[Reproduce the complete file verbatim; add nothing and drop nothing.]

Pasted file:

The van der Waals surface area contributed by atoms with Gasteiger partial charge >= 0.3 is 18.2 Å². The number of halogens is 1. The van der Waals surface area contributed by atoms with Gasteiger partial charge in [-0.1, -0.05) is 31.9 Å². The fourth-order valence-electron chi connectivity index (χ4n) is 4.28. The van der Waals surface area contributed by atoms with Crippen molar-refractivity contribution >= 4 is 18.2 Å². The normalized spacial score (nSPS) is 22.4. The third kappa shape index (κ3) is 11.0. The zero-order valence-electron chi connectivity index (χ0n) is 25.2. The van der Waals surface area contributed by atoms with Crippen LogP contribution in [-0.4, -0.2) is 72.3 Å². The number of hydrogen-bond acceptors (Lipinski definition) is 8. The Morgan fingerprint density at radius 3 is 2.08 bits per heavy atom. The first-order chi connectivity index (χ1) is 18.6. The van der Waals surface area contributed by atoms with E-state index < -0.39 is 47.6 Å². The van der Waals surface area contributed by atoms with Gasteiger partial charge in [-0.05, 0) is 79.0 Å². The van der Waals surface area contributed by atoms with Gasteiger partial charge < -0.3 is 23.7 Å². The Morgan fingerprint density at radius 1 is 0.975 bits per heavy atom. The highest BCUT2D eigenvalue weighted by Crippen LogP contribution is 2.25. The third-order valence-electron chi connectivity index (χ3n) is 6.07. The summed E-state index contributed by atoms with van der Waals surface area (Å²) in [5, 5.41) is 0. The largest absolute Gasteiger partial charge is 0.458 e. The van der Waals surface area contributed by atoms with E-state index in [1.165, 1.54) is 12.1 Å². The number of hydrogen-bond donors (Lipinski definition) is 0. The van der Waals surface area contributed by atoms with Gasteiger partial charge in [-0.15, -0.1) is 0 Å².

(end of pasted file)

The van der Waals surface area contributed by atoms with Gasteiger partial charge >= 0.3 is 18.2 Å². The number of halogens is 1. The van der Waals surface area contributed by atoms with Gasteiger partial charge in [-0.1, -0.05) is 31.9 Å². The fourth-order valence-electron chi connectivity index (χ4n) is 4.28. The van der Waals surface area contributed by atoms with Crippen molar-refractivity contribution >= 4 is 18.2 Å². The normalized spacial score (nSPS) is 22.4. The third kappa shape index (κ3) is 11.0. The zero-order valence-electron chi connectivity index (χ0n) is 25.2. The van der Waals surface area contributed by atoms with Crippen LogP contribution in [-0.4, -0.2) is 72.3 Å². The number of hydrogen-bond acceptors (Lipinski definition) is 8. The Morgan fingerprint density at radius 3 is 2.08 bits per heavy atom. The first-order chi connectivity index (χ1) is 18.6. The van der Waals surface area contributed by atoms with E-state index < -0.39 is 47.6 Å². The van der Waals surface area contributed by atoms with Gasteiger partial charge in [-0.05, 0) is 79.0 Å². The van der Waals surface area contributed by atoms with Gasteiger partial charge < -0.3 is 23.7 Å². The Morgan fingerprint density at radius 1 is 0.975 bits per heavy atom. The highest BCUT2D eigenvalue weighted by Crippen LogP contribution is 2.25. The third-order valence-electron chi connectivity index (χ3n) is 6.07. The summed E-state index contributed by atoms with van der Waals surface area (Å²) in [5, 5.41) is 0. The largest absolute Gasteiger partial charge is 0.458 e. The van der Waals surface area contributed by atoms with E-state index in [1.165, 1.54) is 12.1 Å². The number of hydrogen-bond donors (Lipinski definition) is 0. The van der Waals surface area contributed by atoms with Gasteiger partial charge in [-0.15, -0.1) is 0 Å².